Iran's 11th presidential election campaign is heating up, and Israel is becoming an inseparable part of the political debate. The prospective candidates, who will register in less than two weeks for the June 14 election, are busy not only with the "Little Satan" that threatens their country – they are also firing away at Ahmadinejad's campaign of Holocaust denial.
Last week Tehran Mayor Mohammad-Bagher Ghalibaf – a regular candidate in Iran's presidential elections – claimed that Iran and the revolution were being harmed by President Mahmoud Ahmadinejad's declarations about the Holocaust. Ahmadinejad has called the Holocaust "a myth" and claimed that Jews are exaggerating Nazi atrocities to extort sympathy for Israel.
“We were never against Judaism; it’s a religion. What we opposed was Zionism," Ghalibaf said in an interview with the Iranian Tasnim news agency. "We’ve been the major supporters of Palestine for 30 years, but with the wisdom of ayatollahs Khomeini and Khamenei, no one could accuse us of being anti-Semitic. Suddenly, however, without consideration for the results and implications, the issue of the Holocaust was raised. How did this benefit the revolution or the Palestinians?"
"It became an excuse for our biggest enemies, the Zionists, and affected the goals of the Palestinians," Ghalibaf continued. "Defending the goals of the Palestinians is part of the principles of our foreign policy. Denying the Holocaust is not part of our foreign policy.”
Prospective candidate Gholam Ali Haddad-Adel – the former chairman of the Majlis, the Iranian parliament – has also criticized Ahmadinejad's statements about the Holocaust as unnecessarily provocative.
"There was no need for these statements," he said. "I did not support denial of the Holocaust in the way Ahmadinejad did. We have not have benefited by the denial of the Holocaust."
The Holocaust, he added, is a matter for historians, "and I cannot rule on the matter."
Last month it was Alaeddin Boroujerdi, the chairman of the Committee for Foreign Policy and National Security of the Islamic Consultative Assembly, who publicly attacked Ahmadinejad for denying the Holocaust. Ahmadinejad's term was rife, he said, with needless tension over issues that are sensitive to Europeans, the American public and the United Nations.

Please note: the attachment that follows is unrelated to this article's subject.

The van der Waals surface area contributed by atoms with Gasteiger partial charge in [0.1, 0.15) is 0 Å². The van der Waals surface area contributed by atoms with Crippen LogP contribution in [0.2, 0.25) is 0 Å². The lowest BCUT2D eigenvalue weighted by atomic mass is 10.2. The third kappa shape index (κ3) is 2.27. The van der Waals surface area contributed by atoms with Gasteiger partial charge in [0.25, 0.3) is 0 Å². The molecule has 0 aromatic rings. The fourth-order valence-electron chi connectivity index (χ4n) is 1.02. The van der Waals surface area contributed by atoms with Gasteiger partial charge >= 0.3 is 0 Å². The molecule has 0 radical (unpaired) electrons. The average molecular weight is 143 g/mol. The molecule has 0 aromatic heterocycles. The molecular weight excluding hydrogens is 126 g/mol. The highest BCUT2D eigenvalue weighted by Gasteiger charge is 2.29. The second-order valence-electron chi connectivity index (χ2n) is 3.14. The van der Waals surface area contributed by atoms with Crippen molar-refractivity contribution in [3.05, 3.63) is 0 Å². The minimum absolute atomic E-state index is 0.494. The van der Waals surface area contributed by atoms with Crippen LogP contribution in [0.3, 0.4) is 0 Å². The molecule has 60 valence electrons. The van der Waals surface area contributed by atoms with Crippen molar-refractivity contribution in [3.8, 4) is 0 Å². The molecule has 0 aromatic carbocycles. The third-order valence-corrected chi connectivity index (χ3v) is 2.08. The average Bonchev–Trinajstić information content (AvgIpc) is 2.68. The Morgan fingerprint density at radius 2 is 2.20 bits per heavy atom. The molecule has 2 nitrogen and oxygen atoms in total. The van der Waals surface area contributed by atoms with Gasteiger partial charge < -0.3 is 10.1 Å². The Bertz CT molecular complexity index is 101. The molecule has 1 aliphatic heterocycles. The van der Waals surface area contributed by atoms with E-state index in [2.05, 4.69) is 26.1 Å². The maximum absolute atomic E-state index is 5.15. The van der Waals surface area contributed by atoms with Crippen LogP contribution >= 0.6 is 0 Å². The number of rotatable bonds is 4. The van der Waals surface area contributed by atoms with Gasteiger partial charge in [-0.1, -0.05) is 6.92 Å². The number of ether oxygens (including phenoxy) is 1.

"We paid for it without having gained anything,” Boroujerdi said. "Why must the Security Council admonish us? Why must all European countries condemn us? What need was there for that?"
"I think this was a mistake. … The policy both at the time of Imam Khomeini and the Supreme Leader has been to maintain good relations with all countries," Boroujerdi said. But he added, "The United States is an exception to the rule because we do not have relations with them and they are hostile toward us. Of course the Zionist regime is another story since we even do not recognize it as a country."
These Iranian debate over Holocaust denial comes at a time when the presidential candidates are being careful not to offend Khamenei, whose endorsement they will be seeking. This indicates that Khamenei may actually be allowing the attacks on Ahmadinejad to continue, and that he is open to changing the public discourse in Iran regarding the Holocaust.
This may be more significant than just a matter of Holocaust denial becoming politically incorrect in Iranian politics. The attitude toward Israel may also change. Former President Akbar Hashemi Rafsanjan - who still has not announced whether he will be running in the coming elections - has said that Iran is "not at war with Israel." But while Iran would not initiate a war with Israel, he said, "If Arab nations wage a war, then we would help."
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